Sunday, July 19, 2009

Diatom Project / Introduction

fig.1  Exploded view of the frustule of a naviculoid diatom.


I first became aware of diatoms during my guide training class at the Monterey Bay Aquarium six months ago (January, 2009). I thought they were pretty cool, but it wasn't until I saw a radiolarian that I was really blown away, and had to study microorganisms more closely. The radiolarian looked like – and was – a glass (silica) sphere with glass spikes. While a radiolarian is a protozoa, and a diatom is a single-celled alga, there is a fine line between the two groups.

I digress. A few months ago I was going through the Aquarium library, and happened upon a hefty tome with a light blue cover called, simply, the diatoms, consisting of some 750 pages, chock full of wonderful black-and-white photos of many of the 10,000 known extant species of diatoms. I was fascinated by the beautiful shapes, the remarkable variety and the incredible symmetry of these tiny algae. 

         Without going into a lot of detail about diatoms, here are a couple of interesting facts: diatoms contribute hugely to the ocean production of carbon dioxide, and are responsible for 45% of the primary production in the oceans. They are used to monitor water quality in fresh and salt water. Collections of their cast-off frustules (or shells) accumulate at the bottom of oceans and lakes, and are mined as diatomaceous earth, which is used for everything from cat litter to studies of blood clotting.

         My interest in diatoms is less scientific than aesthetic. The title of this section of my blog sounds a tad pretentious, but it is my intention to portray as many different types of diatoms as I can manage. My methodology is simple: I heft the huge book onto a little table, put my camera on a tripod, and snap away at the pages of the book. Technical note: The photos are taken in a low light situation (a cloudy day on the Peninsula) inside my apartment with no artificial light, so they tend to be a little dark. The edges are a little skewed, but I intend to unskew them (until I get really bored or frustrated) in PhotoShop, and lighten them a bit. How many end up on my blog depends on how much the project continues to interest me, although I can get a bit obsessive at times, so it is possible that I will eventually get all or most of the images from the book on my site, and perhaps photographs from other sources. I will include a little bit of identifying information for some of them, and some I will just let stand as interesting looking objects.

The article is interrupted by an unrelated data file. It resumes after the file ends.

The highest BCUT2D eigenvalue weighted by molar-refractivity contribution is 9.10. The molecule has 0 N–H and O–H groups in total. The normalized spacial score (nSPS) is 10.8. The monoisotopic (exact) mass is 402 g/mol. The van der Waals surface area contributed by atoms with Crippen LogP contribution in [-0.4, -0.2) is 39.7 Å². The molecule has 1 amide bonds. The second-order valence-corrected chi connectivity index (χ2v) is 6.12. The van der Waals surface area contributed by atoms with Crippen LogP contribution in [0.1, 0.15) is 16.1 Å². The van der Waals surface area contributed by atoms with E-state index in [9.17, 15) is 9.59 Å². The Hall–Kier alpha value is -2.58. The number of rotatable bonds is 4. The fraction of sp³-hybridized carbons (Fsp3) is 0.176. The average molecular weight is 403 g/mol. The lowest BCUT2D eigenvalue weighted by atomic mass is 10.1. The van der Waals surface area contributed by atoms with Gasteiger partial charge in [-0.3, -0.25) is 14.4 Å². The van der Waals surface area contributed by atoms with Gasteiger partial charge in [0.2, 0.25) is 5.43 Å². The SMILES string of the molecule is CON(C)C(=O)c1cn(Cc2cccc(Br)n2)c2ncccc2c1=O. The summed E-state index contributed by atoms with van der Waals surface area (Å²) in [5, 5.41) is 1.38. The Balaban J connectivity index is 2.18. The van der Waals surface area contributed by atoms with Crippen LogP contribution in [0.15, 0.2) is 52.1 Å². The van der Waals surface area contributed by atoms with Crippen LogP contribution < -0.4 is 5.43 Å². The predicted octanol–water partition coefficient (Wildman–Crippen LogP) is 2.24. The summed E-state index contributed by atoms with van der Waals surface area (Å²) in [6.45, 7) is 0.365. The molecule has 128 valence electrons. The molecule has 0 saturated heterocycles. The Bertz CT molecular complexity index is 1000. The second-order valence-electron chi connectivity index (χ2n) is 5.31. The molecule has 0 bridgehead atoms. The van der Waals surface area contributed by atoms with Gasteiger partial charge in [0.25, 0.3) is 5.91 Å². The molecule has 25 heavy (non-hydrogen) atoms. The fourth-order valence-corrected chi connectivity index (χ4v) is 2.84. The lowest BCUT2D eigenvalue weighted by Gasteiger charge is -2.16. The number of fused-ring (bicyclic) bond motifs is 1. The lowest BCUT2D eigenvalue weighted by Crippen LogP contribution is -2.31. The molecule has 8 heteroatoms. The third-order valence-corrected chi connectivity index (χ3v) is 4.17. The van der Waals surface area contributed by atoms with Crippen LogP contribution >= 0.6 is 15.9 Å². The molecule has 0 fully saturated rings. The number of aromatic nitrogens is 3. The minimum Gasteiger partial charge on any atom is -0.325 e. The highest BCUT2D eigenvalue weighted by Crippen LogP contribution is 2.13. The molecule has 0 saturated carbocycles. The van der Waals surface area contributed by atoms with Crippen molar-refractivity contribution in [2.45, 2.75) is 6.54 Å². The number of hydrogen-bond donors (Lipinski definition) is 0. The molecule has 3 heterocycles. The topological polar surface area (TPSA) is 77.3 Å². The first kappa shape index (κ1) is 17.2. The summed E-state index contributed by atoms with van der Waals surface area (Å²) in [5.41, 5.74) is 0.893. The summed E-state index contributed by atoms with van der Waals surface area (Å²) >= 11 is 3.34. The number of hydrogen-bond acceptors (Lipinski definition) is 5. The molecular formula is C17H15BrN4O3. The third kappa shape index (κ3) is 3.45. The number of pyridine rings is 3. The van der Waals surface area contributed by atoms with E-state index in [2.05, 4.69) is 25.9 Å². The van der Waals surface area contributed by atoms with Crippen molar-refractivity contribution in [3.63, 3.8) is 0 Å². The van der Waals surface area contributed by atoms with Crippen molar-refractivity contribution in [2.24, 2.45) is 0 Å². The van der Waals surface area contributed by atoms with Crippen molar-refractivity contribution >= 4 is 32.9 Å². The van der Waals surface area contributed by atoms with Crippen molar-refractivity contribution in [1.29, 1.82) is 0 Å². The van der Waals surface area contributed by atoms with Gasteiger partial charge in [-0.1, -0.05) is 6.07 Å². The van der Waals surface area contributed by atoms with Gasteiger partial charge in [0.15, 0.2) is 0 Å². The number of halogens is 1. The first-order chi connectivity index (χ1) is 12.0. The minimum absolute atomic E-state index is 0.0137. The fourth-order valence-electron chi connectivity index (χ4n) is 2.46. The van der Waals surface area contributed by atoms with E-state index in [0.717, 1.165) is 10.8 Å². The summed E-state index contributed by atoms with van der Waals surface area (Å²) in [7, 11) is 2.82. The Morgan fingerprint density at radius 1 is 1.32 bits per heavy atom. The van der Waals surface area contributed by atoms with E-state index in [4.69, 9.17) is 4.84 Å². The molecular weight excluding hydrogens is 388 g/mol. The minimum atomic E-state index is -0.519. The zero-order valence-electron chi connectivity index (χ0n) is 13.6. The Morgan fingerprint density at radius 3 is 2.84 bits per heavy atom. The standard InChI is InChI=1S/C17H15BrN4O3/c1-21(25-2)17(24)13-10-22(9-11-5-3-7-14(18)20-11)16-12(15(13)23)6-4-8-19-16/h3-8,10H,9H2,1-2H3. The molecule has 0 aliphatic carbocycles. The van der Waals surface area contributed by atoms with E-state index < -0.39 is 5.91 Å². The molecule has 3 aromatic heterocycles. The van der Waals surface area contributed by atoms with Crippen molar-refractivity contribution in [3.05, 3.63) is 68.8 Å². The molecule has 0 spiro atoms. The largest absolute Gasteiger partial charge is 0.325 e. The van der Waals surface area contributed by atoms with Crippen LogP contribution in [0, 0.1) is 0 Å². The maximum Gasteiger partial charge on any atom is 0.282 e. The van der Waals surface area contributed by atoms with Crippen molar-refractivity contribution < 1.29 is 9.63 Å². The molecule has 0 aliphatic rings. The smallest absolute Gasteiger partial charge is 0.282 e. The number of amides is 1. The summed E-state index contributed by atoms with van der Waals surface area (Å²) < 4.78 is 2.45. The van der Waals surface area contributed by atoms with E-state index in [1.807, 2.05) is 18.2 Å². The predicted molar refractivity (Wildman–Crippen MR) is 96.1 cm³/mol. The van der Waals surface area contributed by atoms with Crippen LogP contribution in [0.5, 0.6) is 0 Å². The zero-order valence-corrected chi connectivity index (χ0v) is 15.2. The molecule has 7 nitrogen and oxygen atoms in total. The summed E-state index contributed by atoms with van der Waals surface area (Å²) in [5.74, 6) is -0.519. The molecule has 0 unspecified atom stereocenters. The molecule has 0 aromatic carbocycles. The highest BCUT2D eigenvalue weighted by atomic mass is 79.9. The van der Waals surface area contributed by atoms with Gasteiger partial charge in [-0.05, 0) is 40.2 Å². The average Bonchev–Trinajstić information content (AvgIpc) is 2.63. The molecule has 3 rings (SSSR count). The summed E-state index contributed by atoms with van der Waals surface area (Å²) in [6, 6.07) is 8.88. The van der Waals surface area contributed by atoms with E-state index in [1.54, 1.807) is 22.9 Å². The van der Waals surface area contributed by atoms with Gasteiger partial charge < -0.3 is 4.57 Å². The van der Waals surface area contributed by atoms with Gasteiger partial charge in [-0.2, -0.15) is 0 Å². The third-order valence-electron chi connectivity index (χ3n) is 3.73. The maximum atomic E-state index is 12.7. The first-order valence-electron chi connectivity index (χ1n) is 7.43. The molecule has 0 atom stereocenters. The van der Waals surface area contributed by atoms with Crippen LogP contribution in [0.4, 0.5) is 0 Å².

My reason for initiating the Diatom Project is that I think they are really amazing and beautiful, and I want to share them with you, the blog reader. I hope you enjoy them as much as I do, and will begin to study them and take them into your heart. If nothing else, they can serve as a reminder of the miraculousness of life on earth.

         The first image I am posting is a diagram of  an exploded view of the frustule of a naviculoid (boat-shaped) diatom, “showing the epivalve (E). epicingulum containing 4 bands (EC). the incomplete hypocingulum (HC) and the hypovalve (H).” (Round, F.E., R.M Crawford, D.G. Mann, the diatoms: biology & morphology of the genera, Cambridge University Press, 1990. p 5.)

1 comment:

  1. Hi Paul

    Welcome to the small group of people facinated by Diatoms.

    I first heard about them an year ago, from an inventor who has invented a product to cause blooms of Diatoms.

    We believe that this is the best solution to water and air pollution.

    As you rightly remarked - Diatoms absorb huge amounts of CO2 and release proportionate quantity of O2 and provide food for fish.

    There is too much CO2 in the air (global warming) and water (Ocean acidification), too little O2 in water (Eutrophication) and fish population of the oceans in going down.

    So we can solve all three problems at one shot.

    Please visit my blog for more info (first few posts) and news.

    best regards